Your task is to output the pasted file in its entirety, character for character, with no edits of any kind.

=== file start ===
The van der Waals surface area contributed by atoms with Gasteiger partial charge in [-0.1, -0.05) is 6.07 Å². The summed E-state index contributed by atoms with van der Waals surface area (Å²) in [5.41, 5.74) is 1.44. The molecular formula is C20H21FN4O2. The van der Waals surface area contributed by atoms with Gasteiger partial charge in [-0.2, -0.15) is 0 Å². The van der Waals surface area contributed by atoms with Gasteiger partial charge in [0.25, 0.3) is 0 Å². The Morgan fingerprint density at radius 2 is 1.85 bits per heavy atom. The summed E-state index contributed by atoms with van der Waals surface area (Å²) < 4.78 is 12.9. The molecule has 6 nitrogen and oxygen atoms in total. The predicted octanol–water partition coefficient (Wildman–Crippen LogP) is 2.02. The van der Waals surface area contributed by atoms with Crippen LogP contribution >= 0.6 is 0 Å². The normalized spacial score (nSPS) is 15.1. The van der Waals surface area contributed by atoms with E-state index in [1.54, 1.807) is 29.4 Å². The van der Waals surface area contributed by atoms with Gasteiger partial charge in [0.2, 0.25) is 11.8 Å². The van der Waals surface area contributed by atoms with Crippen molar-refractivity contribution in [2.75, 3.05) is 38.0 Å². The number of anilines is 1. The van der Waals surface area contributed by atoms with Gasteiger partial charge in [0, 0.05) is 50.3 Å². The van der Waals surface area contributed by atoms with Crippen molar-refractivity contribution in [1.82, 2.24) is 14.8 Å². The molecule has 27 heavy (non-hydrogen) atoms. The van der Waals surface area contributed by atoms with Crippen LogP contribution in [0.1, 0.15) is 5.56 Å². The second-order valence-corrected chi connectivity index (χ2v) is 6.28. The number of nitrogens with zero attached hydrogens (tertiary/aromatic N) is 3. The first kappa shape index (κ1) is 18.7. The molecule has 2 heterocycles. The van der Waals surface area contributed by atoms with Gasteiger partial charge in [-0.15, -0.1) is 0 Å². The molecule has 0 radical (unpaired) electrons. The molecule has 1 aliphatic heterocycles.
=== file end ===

The van der Waals surface area contributed by atoms with Gasteiger partial charge in [-0.1, -0.05) is 6.07 Å². The summed E-state index contributed by atoms with van der Waals surface area (Å²) in [5.41, 5.74) is 1.44. The molecular formula is C20H21FN4O2. The van der Waals surface area contributed by atoms with Gasteiger partial charge in [-0.2, -0.15) is 0 Å². The van der Waals surface area contributed by atoms with Gasteiger partial charge in [0.25, 0.3) is 0 Å². The Morgan fingerprint density at radius 2 is 1.85 bits per heavy atom. The summed E-state index contributed by atoms with van der Waals surface area (Å²) < 4.78 is 12.9. The molecule has 6 nitrogen and oxygen atoms in total. The predicted octanol–water partition coefficient (Wildman–Crippen LogP) is 2.02. The van der Waals surface area contributed by atoms with Crippen LogP contribution >= 0.6 is 0 Å². The normalized spacial score (nSPS) is 15.1. The van der Waals surface area contributed by atoms with E-state index in [1.54, 1.807) is 29.4 Å². The van der Waals surface area contributed by atoms with Gasteiger partial charge in [0.2, 0.25) is 11.8 Å². The van der Waals surface area contributed by atoms with Crippen molar-refractivity contribution in [2.75, 3.05) is 38.0 Å². The number of anilines is 1. The van der Waals surface area contributed by atoms with Gasteiger partial charge in [0, 0.05) is 50.3 Å². The van der Waals surface area contributed by atoms with Crippen molar-refractivity contribution in [1.82, 2.24) is 14.8 Å². The molecule has 27 heavy (non-hydrogen) atoms. The van der Waals surface area contributed by atoms with Crippen LogP contribution in [0.1, 0.15) is 5.56 Å². The second-order valence-corrected chi connectivity index (χ2v) is 6.28. The number of nitrogens with zero attached hydrogens (tertiary/aromatic N) is 3. The first kappa shape index (κ1) is 18.7. The molecule has 2 heterocycles. The van der Waals surface area contributed by atoms with Gasteiger partial charge in [-0.15, -0.1) is 0 Å². The molecule has 0 radical (unpaired) electrons. The molecule has 1 aliphatic heterocycles.